While most of Chicago's attention was focused on downtown and Soldier Field Thursday for the Blackhawks parade and rally, David Sameshima and I were on the North Side near Wrigley Field to document the move of the groundskeeper's cottage back from the Blue Lot, where it spent the winter and spring, to its original location adjacent to Wrigley Field.
The move took a bit over an hour, and went very slowly, as you can see in these videos:
At times, it looks like it's not moving at all, but if you look at the wheels underneath the device holding up the cottage, it's definitely moving. Large steel panels were laid over the dirt of the triangle lot for the wheels to run over.
I know some of you have said you don't see the point of all this, but this cottage is a major part of Wrigley Field's history. Originally built in 1923, it was occupied by groundskeeper Bobby Dorr and his family until Dorr's death in 1957. Cubs traveling secretary Robert Lewis then moved in and stayed until 1964. Granted, it looks pretty rough right now, having been painted multiple times over the last 90 years and having been moved twice in the last year. It's going to be completely restored to its original appearance. There's more in this Tribune article from last October, which quotes Chicago architect T. "Gunny" Harboe, who is a consultant on the restoration:
Though the groundskeeper's house is used by the Cubs as office space, given its age and integrity, Harboe's report said, it is a significant historical feature. At one point, the house had an enclosed backyard, but that has since been removed.Harboe plans to restore the house by removing paint, and repairing and replacing brick."The bricks have about 20 coats of paint on them," Harboe said. "We're intending to clean that up."
The article notes the cottage was being used as office space. That could continue, or the Cubs could possibly use it for other purposes, possibly a museum.
The first 16 photos in the gallery were taken by me during the cottage move. The rest of this set was taken by BCB's David Sameshima, who also filed this report:
The first thing I noticed was that the bear statue in front of the "EAMUS CATULI" building, on Sheffield Avenue, was being dismantled. I asked one of workers what was going to happen to the statue. He wasn't sure, but thought it was going into the dumpster. When they left, the statue had been removed from the base. They were in the process of breaking up the concrete base.They were continuing to install panels to enclose the back of the right field video board. They were continuing to work on the two utility excavation projects outside the bleachers. One is outside the main bleacher entrance, at Sheffield and Waveland. The second one is on Waveland Avenue, near Kenmore, and underneath the left field video board.The groundskeeper's cottage was back in the triangle lot, as you see in Al's photos. It was still in a holding pattern, and waiting to be slid back against the side of the ballpark.As I was about to leave, Blackhawks fans began to spill off of the CTA Red Line trains. I ended up seeing an employee who had arrived early to have lunch, before working a Kerry Wood's charity event at the ballpark. I stayed to have lunch with him. While we ate, crowds continued to flood the neighborhood, all wearing Blackhawks apparel. T-shirt vendors also appeared on street corners. It was turning into a gameday atmosphere around the ballpark, without the auto traffic.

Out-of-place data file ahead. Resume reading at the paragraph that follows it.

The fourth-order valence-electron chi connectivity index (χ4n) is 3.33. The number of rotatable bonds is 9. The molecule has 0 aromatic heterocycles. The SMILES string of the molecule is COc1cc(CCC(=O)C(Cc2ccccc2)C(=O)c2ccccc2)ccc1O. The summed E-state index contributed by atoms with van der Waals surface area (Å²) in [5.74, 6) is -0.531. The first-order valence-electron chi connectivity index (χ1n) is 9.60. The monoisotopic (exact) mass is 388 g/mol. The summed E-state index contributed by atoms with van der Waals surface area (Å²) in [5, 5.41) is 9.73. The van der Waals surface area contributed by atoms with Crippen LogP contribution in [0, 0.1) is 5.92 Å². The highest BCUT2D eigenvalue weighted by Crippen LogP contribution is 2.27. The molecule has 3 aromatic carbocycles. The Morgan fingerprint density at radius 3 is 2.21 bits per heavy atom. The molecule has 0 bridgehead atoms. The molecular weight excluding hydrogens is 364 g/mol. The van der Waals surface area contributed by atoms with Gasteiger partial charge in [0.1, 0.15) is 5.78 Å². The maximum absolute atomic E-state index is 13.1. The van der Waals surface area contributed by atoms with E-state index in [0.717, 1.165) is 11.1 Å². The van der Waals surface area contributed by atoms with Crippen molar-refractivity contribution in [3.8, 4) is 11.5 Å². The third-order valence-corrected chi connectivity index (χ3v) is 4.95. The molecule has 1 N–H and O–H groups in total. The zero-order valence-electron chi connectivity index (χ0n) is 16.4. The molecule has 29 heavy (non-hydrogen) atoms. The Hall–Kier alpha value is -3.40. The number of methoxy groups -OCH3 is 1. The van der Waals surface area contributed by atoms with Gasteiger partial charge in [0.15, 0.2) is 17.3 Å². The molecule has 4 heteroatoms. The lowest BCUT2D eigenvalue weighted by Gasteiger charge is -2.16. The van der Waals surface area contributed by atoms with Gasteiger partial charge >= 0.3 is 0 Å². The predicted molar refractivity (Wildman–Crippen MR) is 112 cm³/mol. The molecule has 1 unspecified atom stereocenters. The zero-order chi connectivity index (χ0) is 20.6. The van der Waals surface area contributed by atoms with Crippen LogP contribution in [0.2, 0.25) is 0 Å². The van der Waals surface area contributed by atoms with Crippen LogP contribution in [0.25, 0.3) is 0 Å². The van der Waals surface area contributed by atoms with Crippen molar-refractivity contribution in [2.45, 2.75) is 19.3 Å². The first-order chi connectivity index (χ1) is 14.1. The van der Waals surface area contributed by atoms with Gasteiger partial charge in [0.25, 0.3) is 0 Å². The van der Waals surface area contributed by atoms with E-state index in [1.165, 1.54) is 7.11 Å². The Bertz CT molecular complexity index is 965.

David will be visiting Wrigley Friday afternoon, when there's likely to be less activity, or at least fewer Blackhawks fans. We'll have more photos here tomorrow.